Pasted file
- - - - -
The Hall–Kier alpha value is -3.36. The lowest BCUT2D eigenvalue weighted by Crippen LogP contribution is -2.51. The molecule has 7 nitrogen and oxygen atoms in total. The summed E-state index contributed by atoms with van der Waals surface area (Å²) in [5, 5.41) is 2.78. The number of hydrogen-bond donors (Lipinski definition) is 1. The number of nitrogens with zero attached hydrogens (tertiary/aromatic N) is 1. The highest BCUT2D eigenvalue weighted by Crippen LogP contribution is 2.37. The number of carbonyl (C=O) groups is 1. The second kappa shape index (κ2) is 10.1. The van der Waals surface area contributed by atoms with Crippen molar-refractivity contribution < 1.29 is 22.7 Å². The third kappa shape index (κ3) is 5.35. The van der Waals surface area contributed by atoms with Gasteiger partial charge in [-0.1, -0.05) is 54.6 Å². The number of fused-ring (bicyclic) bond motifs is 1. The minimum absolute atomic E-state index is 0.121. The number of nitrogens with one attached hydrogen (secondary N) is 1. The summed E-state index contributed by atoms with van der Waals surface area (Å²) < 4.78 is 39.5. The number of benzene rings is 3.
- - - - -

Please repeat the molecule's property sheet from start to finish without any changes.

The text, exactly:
The Hall–Kier alpha value is -3.36. The lowest BCUT2D eigenvalue weighted by Crippen LogP contribution is -2.51. The molecule has 7 nitrogen and oxygen atoms in total. The summed E-state index contributed by atoms with van der Waals surface area (Å²) in [5, 5.41) is 2.78. The number of hydrogen-bond donors (Lipinski definition) is 1. The number of nitrogens with zero attached hydrogens (tertiary/aromatic N) is 1. The highest BCUT2D eigenvalue weighted by Crippen LogP contribution is 2.37. The number of carbonyl (C=O) groups is 1. The second kappa shape index (κ2) is 10.1. The van der Waals surface area contributed by atoms with Crippen molar-refractivity contribution < 1.29 is 22.7 Å². The third kappa shape index (κ3) is 5.35. The van der Waals surface area contributed by atoms with Gasteiger partial charge in [-0.1, -0.05) is 54.6 Å². The number of fused-ring (bicyclic) bond motifs is 1. The minimum absolute atomic E-state index is 0.121. The number of nitrogens with one attached hydrogen (secondary N) is 1. The summed E-state index contributed by atoms with van der Waals surface area (Å²) < 4.78 is 39.5. The number of benzene rings is 3.